16 Oct 2019

New homes and a new hope for Tāmaki state housing evictees

From First Up, 5:43 am on 16 October 2019

An East Auckland student who ended up sleeping in a tent when families were evicted from their state houses is back in the Tāmaki community - and has a new home.

Sela Tukia and her family were among at least 182 households evicted from Housing New Zealand properties in Glen Innes, Point England and Panmure, when thousands of state houses were transferred to a government-owned company in 2016.

Many of the families were forced out of the community, and Sela, a Tāmaki College student, slept in a tent in the backyard of her grandmother's home for six months because the house was too crowded.

The Tāmaki Regeneration Company, which manages the huge redevelopment project, contacted students at Tāmaki College in May, after a First Up story on the families went to air, and welcomed them back to the community.

A few weeks ago, Sela and her siblings moved back into the Tāmaki community, and into their new home.

"I was just shocked at how big it was because from the outside it looks very small so - way bigger than I expected," she said.

Taking First Up for a tour, she pointed out the freshly painted walls and the new carpet in the three-story home - one of the newest public housing models which are being built in the area.

For Sela, having her own room is a dream come true after the rough journey she's had the past few years.

The Housing New Zealand eviction notice to Sela's family came on her birthday in 2016.

"We were kind of forced to pack everything up and because my nana's house was around the corner we just left everything there."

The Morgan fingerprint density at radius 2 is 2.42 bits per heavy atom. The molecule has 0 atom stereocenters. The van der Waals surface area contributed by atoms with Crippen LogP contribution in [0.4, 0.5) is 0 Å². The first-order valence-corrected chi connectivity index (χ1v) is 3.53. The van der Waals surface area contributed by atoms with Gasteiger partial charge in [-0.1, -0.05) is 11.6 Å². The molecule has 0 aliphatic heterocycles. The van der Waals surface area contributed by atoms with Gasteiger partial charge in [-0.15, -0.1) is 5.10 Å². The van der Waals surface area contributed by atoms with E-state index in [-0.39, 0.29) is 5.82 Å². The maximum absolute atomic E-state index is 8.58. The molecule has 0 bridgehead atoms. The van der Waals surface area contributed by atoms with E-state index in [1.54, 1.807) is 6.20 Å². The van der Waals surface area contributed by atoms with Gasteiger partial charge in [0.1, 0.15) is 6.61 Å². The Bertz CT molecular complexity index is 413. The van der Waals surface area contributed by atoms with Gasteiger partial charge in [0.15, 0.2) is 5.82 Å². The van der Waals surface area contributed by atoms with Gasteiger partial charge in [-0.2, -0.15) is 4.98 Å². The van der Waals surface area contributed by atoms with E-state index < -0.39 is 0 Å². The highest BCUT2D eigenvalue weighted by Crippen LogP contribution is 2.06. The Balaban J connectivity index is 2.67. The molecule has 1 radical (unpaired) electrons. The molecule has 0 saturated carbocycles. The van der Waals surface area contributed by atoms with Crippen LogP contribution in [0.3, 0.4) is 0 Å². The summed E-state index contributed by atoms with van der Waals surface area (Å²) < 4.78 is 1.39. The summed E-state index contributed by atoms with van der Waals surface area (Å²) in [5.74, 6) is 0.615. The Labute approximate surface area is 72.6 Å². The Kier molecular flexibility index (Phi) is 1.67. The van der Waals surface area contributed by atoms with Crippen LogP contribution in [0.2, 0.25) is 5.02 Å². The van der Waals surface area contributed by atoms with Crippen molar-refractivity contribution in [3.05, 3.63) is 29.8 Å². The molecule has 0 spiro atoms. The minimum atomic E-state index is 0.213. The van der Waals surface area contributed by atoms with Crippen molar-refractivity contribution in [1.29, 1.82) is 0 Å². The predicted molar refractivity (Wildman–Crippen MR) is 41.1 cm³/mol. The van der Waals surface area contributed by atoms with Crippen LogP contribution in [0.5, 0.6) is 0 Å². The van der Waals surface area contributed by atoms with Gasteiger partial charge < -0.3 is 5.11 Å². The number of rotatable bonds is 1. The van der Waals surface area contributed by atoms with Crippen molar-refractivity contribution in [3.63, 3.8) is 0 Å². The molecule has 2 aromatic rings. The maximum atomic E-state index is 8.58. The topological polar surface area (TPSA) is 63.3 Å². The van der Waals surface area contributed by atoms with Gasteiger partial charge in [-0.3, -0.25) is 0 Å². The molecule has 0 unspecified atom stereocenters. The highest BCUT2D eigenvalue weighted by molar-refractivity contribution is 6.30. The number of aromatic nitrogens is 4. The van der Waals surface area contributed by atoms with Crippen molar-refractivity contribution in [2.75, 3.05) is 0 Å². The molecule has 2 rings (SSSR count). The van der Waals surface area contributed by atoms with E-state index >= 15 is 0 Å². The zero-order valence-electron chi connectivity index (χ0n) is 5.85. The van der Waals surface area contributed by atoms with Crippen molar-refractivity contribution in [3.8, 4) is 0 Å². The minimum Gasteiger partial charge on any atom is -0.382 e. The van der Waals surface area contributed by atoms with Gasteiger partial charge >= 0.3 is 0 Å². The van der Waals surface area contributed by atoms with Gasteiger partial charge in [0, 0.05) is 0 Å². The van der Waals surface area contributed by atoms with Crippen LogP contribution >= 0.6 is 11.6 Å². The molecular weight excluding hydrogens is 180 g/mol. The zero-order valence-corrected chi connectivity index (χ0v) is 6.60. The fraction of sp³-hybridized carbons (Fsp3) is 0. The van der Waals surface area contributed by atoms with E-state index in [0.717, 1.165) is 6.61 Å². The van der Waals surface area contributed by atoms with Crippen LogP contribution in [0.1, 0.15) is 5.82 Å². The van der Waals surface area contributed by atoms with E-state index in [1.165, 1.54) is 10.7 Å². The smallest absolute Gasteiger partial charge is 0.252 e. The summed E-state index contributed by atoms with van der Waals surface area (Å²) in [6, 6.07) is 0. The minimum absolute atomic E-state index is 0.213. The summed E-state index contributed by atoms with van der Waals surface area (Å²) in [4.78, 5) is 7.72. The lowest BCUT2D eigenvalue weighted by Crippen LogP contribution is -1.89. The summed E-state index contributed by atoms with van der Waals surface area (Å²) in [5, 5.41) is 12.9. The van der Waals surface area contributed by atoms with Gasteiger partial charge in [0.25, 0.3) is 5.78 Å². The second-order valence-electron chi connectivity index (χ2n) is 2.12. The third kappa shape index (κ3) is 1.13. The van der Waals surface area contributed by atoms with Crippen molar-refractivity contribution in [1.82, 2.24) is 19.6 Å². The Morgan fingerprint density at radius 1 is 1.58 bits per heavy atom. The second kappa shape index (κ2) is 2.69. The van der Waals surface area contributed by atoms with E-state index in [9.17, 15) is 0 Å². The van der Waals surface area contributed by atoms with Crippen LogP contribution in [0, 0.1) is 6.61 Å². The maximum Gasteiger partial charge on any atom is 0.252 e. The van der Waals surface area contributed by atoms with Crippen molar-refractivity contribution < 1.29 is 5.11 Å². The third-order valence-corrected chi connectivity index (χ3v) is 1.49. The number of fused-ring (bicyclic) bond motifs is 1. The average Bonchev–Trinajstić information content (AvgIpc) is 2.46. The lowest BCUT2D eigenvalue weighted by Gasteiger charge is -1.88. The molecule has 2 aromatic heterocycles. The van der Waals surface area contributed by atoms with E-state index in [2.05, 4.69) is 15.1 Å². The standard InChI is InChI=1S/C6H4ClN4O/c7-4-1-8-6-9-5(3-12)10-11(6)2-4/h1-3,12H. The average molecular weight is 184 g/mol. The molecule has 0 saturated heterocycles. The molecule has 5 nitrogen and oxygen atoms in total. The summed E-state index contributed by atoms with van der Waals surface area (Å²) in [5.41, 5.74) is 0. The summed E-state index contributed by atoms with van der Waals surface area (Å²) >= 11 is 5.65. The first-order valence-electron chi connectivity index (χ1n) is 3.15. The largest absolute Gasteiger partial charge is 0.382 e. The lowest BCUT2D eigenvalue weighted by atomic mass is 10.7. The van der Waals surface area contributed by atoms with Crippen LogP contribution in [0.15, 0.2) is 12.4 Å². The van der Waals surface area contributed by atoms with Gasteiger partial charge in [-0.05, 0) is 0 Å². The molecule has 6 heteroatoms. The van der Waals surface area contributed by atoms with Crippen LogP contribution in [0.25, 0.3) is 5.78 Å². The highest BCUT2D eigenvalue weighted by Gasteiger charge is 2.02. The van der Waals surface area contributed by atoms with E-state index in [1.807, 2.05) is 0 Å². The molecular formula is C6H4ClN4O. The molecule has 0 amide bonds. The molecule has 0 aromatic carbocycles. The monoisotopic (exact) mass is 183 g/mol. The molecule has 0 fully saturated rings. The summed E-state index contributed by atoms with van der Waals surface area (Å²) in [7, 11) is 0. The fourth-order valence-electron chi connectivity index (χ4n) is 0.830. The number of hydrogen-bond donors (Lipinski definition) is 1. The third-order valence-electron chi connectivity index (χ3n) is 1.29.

"We didn't expect it to take so long for them to find us a house ... we ended up staying at my nana's house [along with] my aunty and my disabled cousin at the time and my nana - plus me and my little sister, my dad, [my sister] Tonga and her son.

"We all stayed in a three-bedroom house with one toilet. It all all ended in me staying in a tent and the rest all stayed inside, they all crammed into the lounge."

Many would find that a difficult experience, but Sela, a student leader in her school, says it was good for her and her siblings because it helped them to grow up.

At the end of 2016, her older sister Tonga became the legal guardian of her and her younger siblings and applied separately for a house under Housing New Zealand.

The department found them a home in Mangere, South Auckland.

But by then, most of the family's furniture and household goods were damaged after being stored in her nana's backyard during the winter so the siblings started again from scratch.

Among the challenges was the commute to school which was often unreliable.

"We'd have to wake up at 5am and then walk to the town centre from our house which was about a 10 minute walk. Then we'd have to bus to the nearest train station -  which would be Otahuhu - and then train from there to Glen Innes then walk from Glen Innes to school.


"It was very time-consuming and money-consuming. I think it was just draining."

On the evenings she had extra-curricular activities, she'd get home at around 10pm. In the winter, that often meant walking from the bus stop in the cold, the rain and dark. She said many of her friends are still in that situation.

Now, it takes just two minutes for her to walk to school.

"It makes it way easier.

"Now ... my main concern besides my grades is just looking after my nephew and my sister.

"It's just given me the opportunity to become more well reserved and just work on my mental wellbeing."

Sela said she and many of her friends had never wanted to move school after they were forced out of their homes because the school community was all they had left after being uprooted.

She said she's sharing her story to help others.

"I have a lot of friends who I know want to come back and I have a lot of family who want to come back and I think me reaching out like this is for them," she said.

"I honestly thought the interview was an interview. I never thought that I would get this type of reaction. I never thought that my family would receive this type of help.

To other families who want to move back "push to come back" she says. "Even use me as an example, or use my name as a reference. I do really want the community, if this is what they want, to come back."